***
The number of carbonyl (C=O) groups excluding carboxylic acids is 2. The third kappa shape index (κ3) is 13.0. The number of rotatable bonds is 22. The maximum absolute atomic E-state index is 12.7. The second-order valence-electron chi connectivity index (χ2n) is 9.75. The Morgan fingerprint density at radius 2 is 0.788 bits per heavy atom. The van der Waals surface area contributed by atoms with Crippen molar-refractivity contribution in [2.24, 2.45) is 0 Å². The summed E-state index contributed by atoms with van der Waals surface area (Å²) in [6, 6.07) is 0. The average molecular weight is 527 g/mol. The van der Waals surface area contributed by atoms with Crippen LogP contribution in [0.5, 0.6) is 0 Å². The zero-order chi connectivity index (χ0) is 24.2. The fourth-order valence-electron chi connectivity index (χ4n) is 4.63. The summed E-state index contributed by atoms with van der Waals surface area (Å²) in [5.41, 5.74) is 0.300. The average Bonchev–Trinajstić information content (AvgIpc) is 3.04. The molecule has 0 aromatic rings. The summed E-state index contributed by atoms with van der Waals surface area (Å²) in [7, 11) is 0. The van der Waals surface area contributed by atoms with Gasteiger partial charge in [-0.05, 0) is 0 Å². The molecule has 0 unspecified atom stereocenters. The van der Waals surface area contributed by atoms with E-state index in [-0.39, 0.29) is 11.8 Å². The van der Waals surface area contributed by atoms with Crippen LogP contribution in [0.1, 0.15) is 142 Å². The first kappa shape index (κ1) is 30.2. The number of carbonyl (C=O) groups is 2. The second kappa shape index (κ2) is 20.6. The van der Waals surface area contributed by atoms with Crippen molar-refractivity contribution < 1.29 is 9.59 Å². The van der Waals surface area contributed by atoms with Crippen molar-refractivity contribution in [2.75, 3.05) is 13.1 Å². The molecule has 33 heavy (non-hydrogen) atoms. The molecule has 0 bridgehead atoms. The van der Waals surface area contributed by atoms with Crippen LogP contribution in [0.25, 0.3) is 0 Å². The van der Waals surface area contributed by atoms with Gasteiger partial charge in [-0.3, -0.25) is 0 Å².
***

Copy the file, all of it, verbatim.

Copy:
The number of carbonyl (C=O) groups excluding carboxylic acids is 2. The third kappa shape index (κ3) is 13.0. The number of rotatable bonds is 22. The maximum absolute atomic E-state index is 12.7. The second-order valence-electron chi connectivity index (χ2n) is 9.75. The Morgan fingerprint density at radius 2 is 0.788 bits per heavy atom. The van der Waals surface area contributed by atoms with Crippen molar-refractivity contribution in [2.24, 2.45) is 0 Å². The summed E-state index contributed by atoms with van der Waals surface area (Å²) in [6, 6.07) is 0. The average molecular weight is 527 g/mol. The van der Waals surface area contributed by atoms with Crippen LogP contribution in [0.5, 0.6) is 0 Å². The zero-order chi connectivity index (χ0) is 24.2. The fourth-order valence-electron chi connectivity index (χ4n) is 4.63. The summed E-state index contributed by atoms with van der Waals surface area (Å²) in [5.41, 5.74) is 0.300. The average Bonchev–Trinajstić information content (AvgIpc) is 3.04. The molecule has 0 aromatic rings. The summed E-state index contributed by atoms with van der Waals surface area (Å²) in [7, 11) is 0. The van der Waals surface area contributed by atoms with Gasteiger partial charge in [-0.05, 0) is 0 Å². The molecule has 0 unspecified atom stereocenters. The van der Waals surface area contributed by atoms with E-state index in [-0.39, 0.29) is 11.8 Å². The van der Waals surface area contributed by atoms with Crippen LogP contribution in [0.1, 0.15) is 142 Å². The first kappa shape index (κ1) is 30.2. The number of carbonyl (C=O) groups is 2. The second kappa shape index (κ2) is 20.6. The van der Waals surface area contributed by atoms with Crippen molar-refractivity contribution < 1.29 is 9.59 Å². The van der Waals surface area contributed by atoms with Crippen molar-refractivity contribution in [2.75, 3.05) is 13.1 Å². The molecule has 33 heavy (non-hydrogen) atoms. The molecule has 0 bridgehead atoms. The van der Waals surface area contributed by atoms with Crippen LogP contribution in [0.25, 0.3) is 0 Å². The van der Waals surface area contributed by atoms with Gasteiger partial charge in [-0.3, -0.25) is 0 Å².